Edinburgh driver gets scare after manhole 'explodes' under car during floods
An Edinburgh driver got a scare when a manhole burst open as he drove along a flood-hit road in Clermiston.
Lewis Johnstone said he was lucky the car didn't crash into any pedestrians as it veered left following what he described as an "explosion" from beneath the vehicle, near to a Scotmid store in the Clermiston area of the city.
The 20-year-old, who lives in Sighthill, was driving home from his work in Cramond when the incident happened at about 2:20pm on Monday.
He said: "I heard this really big bang under the car and the water started gushing out.
"It was pretty scary. It's pulled the car to the left towards the pavement and it could have been a different story if someone was walking up the street. Someone could have been there and a car could have ploughed into them.
"I was near enough on the pavement but I just caught it in time, it just made contact with the pavement."
Lewis said he was driving along the road at about 20mph during Monday's floods when a manholes burst open beneath his car and damaged the front left wheel and tyre.
While in ankle deep floodwater, he was forced to change the wheel before taking the car to a garage in Gorgie.
Lewis says the cost of a new tyre was about £44 and that his damaged alloy will cost up to £300 to fix.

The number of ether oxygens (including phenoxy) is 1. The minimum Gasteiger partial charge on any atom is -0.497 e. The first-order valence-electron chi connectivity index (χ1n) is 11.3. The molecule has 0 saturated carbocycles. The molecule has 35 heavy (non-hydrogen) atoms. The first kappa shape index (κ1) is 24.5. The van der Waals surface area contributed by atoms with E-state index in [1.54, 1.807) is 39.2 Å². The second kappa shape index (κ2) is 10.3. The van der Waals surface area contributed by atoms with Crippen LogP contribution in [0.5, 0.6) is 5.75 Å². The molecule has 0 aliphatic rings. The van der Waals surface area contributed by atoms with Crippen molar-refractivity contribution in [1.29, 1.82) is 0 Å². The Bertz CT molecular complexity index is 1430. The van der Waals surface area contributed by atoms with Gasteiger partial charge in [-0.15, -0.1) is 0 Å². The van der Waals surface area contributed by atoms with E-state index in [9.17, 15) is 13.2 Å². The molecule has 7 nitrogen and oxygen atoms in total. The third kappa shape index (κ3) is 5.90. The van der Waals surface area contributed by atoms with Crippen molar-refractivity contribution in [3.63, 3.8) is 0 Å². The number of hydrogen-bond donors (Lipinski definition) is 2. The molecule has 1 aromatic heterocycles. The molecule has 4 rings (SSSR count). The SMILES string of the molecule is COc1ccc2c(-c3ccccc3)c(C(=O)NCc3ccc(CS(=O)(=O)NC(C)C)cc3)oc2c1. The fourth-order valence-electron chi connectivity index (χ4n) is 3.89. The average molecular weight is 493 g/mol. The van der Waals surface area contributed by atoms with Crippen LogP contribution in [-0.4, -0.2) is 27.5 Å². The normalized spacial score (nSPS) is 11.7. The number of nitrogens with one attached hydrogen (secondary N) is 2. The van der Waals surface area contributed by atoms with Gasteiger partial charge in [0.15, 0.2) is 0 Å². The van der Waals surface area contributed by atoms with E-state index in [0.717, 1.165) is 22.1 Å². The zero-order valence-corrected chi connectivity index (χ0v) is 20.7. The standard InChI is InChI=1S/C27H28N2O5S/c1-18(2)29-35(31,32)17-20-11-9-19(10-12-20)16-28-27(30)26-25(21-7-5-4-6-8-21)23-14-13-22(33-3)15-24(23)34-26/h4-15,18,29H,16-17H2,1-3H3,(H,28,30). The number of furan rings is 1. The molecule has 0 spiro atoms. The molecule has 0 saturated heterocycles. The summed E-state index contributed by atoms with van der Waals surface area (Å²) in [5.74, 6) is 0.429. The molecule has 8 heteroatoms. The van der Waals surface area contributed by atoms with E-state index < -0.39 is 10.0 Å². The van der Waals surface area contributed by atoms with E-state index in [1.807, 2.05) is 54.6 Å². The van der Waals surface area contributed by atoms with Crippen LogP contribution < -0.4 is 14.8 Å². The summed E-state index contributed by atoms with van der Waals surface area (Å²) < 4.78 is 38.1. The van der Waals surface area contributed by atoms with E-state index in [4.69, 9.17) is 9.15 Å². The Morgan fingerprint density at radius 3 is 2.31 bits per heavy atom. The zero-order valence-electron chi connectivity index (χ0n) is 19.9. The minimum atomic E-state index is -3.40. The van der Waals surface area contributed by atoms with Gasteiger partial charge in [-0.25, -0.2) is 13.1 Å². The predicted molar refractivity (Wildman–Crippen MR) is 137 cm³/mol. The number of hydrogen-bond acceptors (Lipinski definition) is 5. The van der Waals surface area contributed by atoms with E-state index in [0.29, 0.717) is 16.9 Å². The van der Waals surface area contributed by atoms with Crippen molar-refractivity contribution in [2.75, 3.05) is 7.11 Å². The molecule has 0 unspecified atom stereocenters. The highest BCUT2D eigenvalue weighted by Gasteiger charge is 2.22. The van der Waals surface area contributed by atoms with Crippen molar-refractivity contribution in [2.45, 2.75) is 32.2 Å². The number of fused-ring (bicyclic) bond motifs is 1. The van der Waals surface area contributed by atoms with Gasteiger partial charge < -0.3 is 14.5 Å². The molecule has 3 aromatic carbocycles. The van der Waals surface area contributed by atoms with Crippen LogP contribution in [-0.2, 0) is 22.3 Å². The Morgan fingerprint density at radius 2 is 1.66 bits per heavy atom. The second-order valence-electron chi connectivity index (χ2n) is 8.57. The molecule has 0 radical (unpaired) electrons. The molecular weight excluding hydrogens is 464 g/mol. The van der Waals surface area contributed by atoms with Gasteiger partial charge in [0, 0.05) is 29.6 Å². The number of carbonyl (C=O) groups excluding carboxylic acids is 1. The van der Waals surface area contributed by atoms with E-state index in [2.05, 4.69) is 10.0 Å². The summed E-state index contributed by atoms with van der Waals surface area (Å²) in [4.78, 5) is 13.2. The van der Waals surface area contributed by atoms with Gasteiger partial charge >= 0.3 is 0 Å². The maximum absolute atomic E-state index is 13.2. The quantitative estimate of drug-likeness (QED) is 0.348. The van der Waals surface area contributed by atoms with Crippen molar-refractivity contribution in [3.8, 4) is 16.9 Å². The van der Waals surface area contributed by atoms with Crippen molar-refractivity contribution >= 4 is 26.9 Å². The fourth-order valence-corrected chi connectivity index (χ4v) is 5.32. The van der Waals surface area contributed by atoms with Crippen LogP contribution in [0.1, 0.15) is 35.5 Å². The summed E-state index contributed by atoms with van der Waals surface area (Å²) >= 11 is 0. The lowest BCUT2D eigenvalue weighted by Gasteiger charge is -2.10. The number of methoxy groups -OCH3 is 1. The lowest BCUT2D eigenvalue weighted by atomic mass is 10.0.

He said he initially contacted the council for an explanation and to ask for them to pay for the damage, but they directed him to Scottish Water and said it was their responsibility.
Lewis said: "Personally I think they (manhole covers) should be bolted down because they should take into account the chance of heavy rain and that this could happen."
Pictures show that cones had been placed around the damaged part of the road following the manhole burst, and the roads authority has since repaired it.
A Scottish Water spokesman said: "The extreme rainfall event in the West of Edinburgh on Monday impacted sewers and surface water drains with excess water for a short period. Sometimes this causes manhole covers and their frames to be dislodged.
"It is possible to bolt down manhole covers to prevent them becoming dislodged, however this is not general practice as this can simply transfer the risk to other locations and present a health and safety risk of increased hydraulic pressure in the sewer network.
"Scottish Water is not liable for damage unless proven to have acted negligently. The driver of the vehicle involved is welcome to contact us directly to discuss this."